False Claims Act

DOJ Piles on For-Profit College

  • ITT Educational Services, Inc. disclosed that it is under investigation by the U.S. Department of Justice (DOJ) to determine whether it violated the False Claims Act.
  • In a recently filed 8-K, ITT indicated that the DOJ had issued a Civil Investigative Demand asking for documents and answers to interrogatories regarding whether ITT "knowingly submitted false statements in violation of the Department of Education's Program Participation Agreement regulations." ITT indicated that it believes its practices were in compliance, and that it is cooperating with the DOJ.
  • ITT is currently defending two other government lawsuits. The Consumer Financial Protection Bureau filed suit last fall, alleging that ITT engaged in predatory lending practices, and the Securities and Exchange Commission filed suit in May 2015, alleging that ITT committed fraud in concealing the size of nonperforming student loan portfolios from investors.

Financial Industry

Regulators Grab for Bitcoins—New York DFS Issues First-of-Kind "BitLicense"

  • The New York Department of Financial Services (DFS) issued the first "BitLicense" to Circle Internet Financial Ltd., allowing the mobile payments firm to transfer and exchange virtual currencies, including bitcoin.
  • DFS finalized its rules for virtual currencies in June, and gave existing virtual currency firms until August 10 to apply for a license. DFS reported receiving 25 applications. At that point, former DFS superintendent Benjamin Lawsky provided a variety of clarifications regarding how DFS will exercise its new authority:

    • Only firms that are financial intermediaries (i.e., those that hold customer funds) will be required to apply for a BitLicense.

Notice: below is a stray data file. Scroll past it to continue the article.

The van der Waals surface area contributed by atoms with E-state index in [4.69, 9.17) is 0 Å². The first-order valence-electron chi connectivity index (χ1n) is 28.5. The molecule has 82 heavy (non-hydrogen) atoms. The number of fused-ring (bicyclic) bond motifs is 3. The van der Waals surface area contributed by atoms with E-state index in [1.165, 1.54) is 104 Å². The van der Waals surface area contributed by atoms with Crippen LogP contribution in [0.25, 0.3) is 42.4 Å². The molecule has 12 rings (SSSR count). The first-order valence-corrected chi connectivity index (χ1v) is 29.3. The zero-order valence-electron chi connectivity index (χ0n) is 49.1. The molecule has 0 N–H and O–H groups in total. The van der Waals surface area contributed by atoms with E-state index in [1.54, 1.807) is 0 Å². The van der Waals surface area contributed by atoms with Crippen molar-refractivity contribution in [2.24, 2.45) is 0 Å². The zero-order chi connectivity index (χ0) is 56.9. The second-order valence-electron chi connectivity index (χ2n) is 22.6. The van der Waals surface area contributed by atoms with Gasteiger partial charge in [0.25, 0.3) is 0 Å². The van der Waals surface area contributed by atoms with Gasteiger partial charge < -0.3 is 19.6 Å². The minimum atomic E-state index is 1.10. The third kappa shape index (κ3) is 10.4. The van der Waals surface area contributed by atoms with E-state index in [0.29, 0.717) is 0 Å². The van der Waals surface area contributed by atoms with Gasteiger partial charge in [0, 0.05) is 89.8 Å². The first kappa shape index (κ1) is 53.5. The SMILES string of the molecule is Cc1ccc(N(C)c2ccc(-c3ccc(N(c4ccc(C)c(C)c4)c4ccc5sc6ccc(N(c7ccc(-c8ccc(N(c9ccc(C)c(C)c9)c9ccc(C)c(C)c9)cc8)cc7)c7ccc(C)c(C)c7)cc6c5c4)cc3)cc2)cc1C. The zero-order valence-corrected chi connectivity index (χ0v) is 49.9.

• Companies will need prior DFS approval for material changes to their products or business models, such as offering exchange services.
    • DFS will not require duplication of compliance efforts—companies that already report to federal regulators, such as Treasury's Financial Crimes Enforcement Network (FinCEN), can forgo duplicative DFS requirements.
    • Large investors (>10 percent) must demonstrate that they will not be a control person.
  • At the same time, the U.S. Commodity Futures Trading Commission (CFTC) is asserting authority over virtual currencies. The CFTC recently accepted an Offer of Settlement from Coinflip, Inc., resolving allegations that it violated the Commodity Exchange Act by operating as a clearing platform for bitcoin futures and options trading. According to the Order, the CFTC declared that virtual currencies are commodities.

Another California City Sues Bank for Housing Discrimination

  • The City of Oakland, California filed a lawsuit against Wells Fargo Bank, N.A., alleging predatory lending and discrimination in violation of the U.S. Fair Housing Act and the California Fair Employment and Housing Act.
  • Oakland's complaint centers on the claim that Wells Fargo gave more expensive and higher-risk loans to Oakland's black and Hispanic residents, despite the City's claim that many qualified for favorable loan terms like those given to white borrowers. The lawsuit mirrors similar claims from the City of Los Angeles, and from Cook County, Illinois. Those suits were dismissed in July.
  • Wells Fargo replied that "[Oakland's] accusations against Wells Fargo do not reflect how we operate in the communities where we do business." The bank emphasized that it will vigorously defend its record as a fair and responsible lender.


SEC Wields Cybersecurity Authority

  • The Securities and Exchange Commission (SEC) settled with R.T. Jones Capital Equities Management, Inc., resolving claims that the investment advisor failed to implement cybersecurity protections required by Rule 30(a) of Regulation S-P ("Safeguards Rule"). The SEC censured R.T. Jones, and ordered it to pay a civil penalty of $75,000.
  • The Safeguards Rule, adopted by the SEC in 2000, requires registered investment advisers to implement policies and procedures reasonably designed, a) to insure the security of customer records and information, b) to protect against anticipated threats, and c) to protect against unauthorized access to customer information.
  • This action was initiated following a data breach in which a hacker gained access rights to unencrypted data stored on a third-party web server, including dates of birth and social security numbers, for more than 100,000 individuals. Although there has not been evidence of any clients being harmed by the breach, the SEC found multiple deficiencies in R.T Jones' cybersecurity policies, the SEC has indicated that it will emphasize cybersecurity in light of the increasing number of cyberattacks on financial firms.